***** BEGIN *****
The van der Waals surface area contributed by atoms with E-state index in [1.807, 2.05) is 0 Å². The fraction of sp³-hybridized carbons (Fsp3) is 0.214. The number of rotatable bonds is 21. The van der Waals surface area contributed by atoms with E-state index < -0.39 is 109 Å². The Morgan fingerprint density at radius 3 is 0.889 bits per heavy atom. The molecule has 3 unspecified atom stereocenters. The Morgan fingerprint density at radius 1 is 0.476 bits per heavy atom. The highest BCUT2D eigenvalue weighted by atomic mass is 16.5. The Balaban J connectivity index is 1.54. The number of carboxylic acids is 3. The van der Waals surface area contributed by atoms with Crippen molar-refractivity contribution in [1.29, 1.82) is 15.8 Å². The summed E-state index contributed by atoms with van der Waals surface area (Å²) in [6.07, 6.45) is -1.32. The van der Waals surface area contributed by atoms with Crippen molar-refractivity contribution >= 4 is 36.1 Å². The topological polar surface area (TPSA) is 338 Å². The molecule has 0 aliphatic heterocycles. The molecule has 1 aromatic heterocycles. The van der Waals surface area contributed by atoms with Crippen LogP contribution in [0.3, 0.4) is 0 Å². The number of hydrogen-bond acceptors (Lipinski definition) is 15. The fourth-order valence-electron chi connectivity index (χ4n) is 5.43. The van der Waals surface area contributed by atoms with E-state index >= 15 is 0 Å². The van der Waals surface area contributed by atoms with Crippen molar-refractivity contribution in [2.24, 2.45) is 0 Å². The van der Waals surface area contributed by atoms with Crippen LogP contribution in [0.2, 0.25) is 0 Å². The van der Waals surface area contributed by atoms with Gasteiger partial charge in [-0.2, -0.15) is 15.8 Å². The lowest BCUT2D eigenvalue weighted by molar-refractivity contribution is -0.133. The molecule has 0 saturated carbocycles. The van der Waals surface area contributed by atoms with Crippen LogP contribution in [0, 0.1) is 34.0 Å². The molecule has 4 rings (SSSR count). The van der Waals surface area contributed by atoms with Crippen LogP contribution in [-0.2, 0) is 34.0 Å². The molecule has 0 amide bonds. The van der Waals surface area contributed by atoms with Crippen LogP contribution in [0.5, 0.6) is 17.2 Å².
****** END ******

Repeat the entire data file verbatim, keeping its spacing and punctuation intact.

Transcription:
The van der Waals surface area contributed by atoms with E-state index in [1.807, 2.05) is 0 Å². The fraction of sp³-hybridized carbons (Fsp3) is 0.214. The number of rotatable bonds is 21. The van der Waals surface area contributed by atoms with E-state index < -0.39 is 109 Å². The Morgan fingerprint density at radius 3 is 0.889 bits per heavy atom. The molecule has 3 unspecified atom stereocenters. The Morgan fingerprint density at radius 1 is 0.476 bits per heavy atom. The highest BCUT2D eigenvalue weighted by atomic mass is 16.5. The Balaban J connectivity index is 1.54. The number of carboxylic acids is 3. The van der Waals surface area contributed by atoms with Crippen molar-refractivity contribution in [1.29, 1.82) is 15.8 Å². The summed E-state index contributed by atoms with van der Waals surface area (Å²) in [6.07, 6.45) is -1.32. The van der Waals surface area contributed by atoms with Crippen molar-refractivity contribution >= 4 is 36.1 Å². The topological polar surface area (TPSA) is 338 Å². The molecule has 0 aliphatic heterocycles. The molecule has 1 aromatic heterocycles. The van der Waals surface area contributed by atoms with Crippen LogP contribution in [0.3, 0.4) is 0 Å². The number of hydrogen-bond acceptors (Lipinski definition) is 15. The fourth-order valence-electron chi connectivity index (χ4n) is 5.43. The van der Waals surface area contributed by atoms with E-state index >= 15 is 0 Å². The van der Waals surface area contributed by atoms with Crippen molar-refractivity contribution in [2.24, 2.45) is 0 Å². The van der Waals surface area contributed by atoms with Crippen LogP contribution in [0.2, 0.25) is 0 Å². The van der Waals surface area contributed by atoms with Gasteiger partial charge in [-0.2, -0.15) is 15.8 Å². The lowest BCUT2D eigenvalue weighted by molar-refractivity contribution is -0.133. The molecule has 0 saturated carbocycles. The van der Waals surface area contributed by atoms with Crippen LogP contribution in [0, 0.1) is 34.0 Å². The molecule has 4 rings (SSSR count). The van der Waals surface area contributed by atoms with Crippen LogP contribution in [-0.2, 0) is 34.0 Å². The molecule has 0 amide bonds. The van der Waals surface area contributed by atoms with Crippen LogP contribution in [0.5, 0.6) is 17.2 Å².